Publication Date



Open access

Embargo Period


Degree Type


Degree Name

Doctor of Philosophy (PHD)


Industrial Engineering (Engineering)

Date of Defense


First Committee Member

Shihab Asfour

Second Committee Member

Khaled Abdelrahman

Third Committee Member

Loren Latta

Fourth Committee Member

Arzu Onar-Thomas

Fifth Committee Member

Glenn Fleisig


Success in baseball batting is fundamental to the sport, however it remains one of, if not the most, challenging skills in sports to master. Batters utilize the kinetic chain to transfer energy from the lower body to the upper body to the bat, hoping to impart the maximum amount of energy into the ball. Scientists and coaches have researched the swing and developed theories on the keys for successful batting, but most of this research has been inadequate in attempting to fully describe the biomechanics of batting. The purposes of this study were to improve upon the methodology of previous researchers, provide a full biomechanical description of the swing, and compare swings against pitches thrown to different locations and at different speeds. AA-level Minor League Baseball players (n=43) took extended rounds of batting practice in an indoor laboratory against a pitcher throwing a mixture of fastballs and changeups. An eight camera motion analysis system and two force plates recording at 300 Hz captured the biomechanical data. The swing was divided into six phases (stance, stride, coiling, swing initiation, swing acceleration, and follow-through) by five key events (lead foot off, lead foot down, weight shift commitment, maximum front foot vertical ground reaction force, and bat-ball contact). Twenty-eight kinematic measurements and six ground reaction force measurements were computed based on the marker and force plate data, and all were assessed throughout the phases. First, a comprehensive description of a composite of the batters’ swings against fastballs “down the middle” was provided. Second, successful swings against fastballs thrown to one of five pitch locations (HIGH IN, HIGH OUT, LOW IN, LOW OUT, MIDDLE) were compared in terms of selected kinematics at the instant of bat-ball contact, timing and magnitude of peak kinematic velocities, and timing and magnitude of peak ground reaction forces. Third, these variables were once again compared for swings against fastballs and changeups. A large number of biomechanical differences were seen among the swings against various pitch locations. More fully rotated positions, particularly of the pelvis and bat were critical to the batters’ successes on inside pitches while less rotated positions keyed successes against outside pitches. The trail and lead arms worked together as part of a closed chain to drive the hand path. Successful swings had the trail elbow extended more for HIGH IN and flexed more for LOW OUT, though batters often struggled to execute this movement properly. A distinct pattern among successful swings against fastballs, successful swings against changeups, and unsuccessful swings against changeups was witnessed; namely a progressive delay in which the batter prematurely initiated the events of the kinetic chain, especially when unsuccessful in hitting a changeup. It was believed that this study was much more effective in capturing the essence of baseball batting than previous scientific works. Some recommendations to batting coaches would be to get batters to take a consistent approach in the early phases of every swing (particularly for the lower body), identify both pitch type and location as early as possible, use the rotation of the pelvis to propagate the energy transfer of the kinetic chain from the group to the upper body, and use the pelvis, and subsequently, the upper body, to orient the trunk and hands to an optimal position to drive the ball to the desired field. Limitations of the current study and ideas for future work were also presented to better interpret the findings of this research and further connect science and sport.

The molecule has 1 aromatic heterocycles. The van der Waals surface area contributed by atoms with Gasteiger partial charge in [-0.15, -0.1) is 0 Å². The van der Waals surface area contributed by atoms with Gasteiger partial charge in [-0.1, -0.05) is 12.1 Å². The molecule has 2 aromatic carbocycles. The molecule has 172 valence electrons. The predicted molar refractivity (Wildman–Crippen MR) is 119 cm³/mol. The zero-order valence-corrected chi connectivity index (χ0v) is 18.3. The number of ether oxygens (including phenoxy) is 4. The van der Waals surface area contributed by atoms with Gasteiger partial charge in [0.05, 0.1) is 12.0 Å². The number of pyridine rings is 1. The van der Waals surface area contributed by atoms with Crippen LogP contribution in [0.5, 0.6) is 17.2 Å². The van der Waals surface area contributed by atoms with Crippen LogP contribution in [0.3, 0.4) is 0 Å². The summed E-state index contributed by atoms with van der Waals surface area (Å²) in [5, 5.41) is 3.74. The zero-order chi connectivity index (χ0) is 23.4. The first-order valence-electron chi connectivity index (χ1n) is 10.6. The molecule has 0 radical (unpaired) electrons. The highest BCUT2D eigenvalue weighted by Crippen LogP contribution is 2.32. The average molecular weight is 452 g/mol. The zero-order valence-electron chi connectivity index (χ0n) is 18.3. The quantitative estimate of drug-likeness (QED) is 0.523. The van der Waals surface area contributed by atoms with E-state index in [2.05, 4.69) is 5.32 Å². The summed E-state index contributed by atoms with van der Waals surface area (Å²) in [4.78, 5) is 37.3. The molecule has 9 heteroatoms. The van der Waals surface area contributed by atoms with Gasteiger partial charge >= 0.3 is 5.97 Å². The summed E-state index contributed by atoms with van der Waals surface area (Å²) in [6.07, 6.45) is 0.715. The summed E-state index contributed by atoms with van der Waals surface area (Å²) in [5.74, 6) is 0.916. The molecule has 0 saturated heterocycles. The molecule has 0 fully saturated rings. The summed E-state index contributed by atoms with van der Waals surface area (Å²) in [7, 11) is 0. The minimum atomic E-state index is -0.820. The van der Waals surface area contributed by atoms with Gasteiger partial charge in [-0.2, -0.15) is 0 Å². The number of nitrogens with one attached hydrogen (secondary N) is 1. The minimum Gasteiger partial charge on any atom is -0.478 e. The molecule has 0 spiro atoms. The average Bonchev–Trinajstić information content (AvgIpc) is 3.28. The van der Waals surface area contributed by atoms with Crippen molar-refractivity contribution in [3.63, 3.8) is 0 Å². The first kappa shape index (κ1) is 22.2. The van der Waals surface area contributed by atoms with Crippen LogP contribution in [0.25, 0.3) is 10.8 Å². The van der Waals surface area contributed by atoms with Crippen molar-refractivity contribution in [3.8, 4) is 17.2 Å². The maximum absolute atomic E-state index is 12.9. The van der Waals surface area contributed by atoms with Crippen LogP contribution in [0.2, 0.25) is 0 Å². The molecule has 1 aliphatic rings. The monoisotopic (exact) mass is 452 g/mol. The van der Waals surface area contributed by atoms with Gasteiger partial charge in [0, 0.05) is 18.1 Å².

kinematics; kinetics; timing; batting; hitting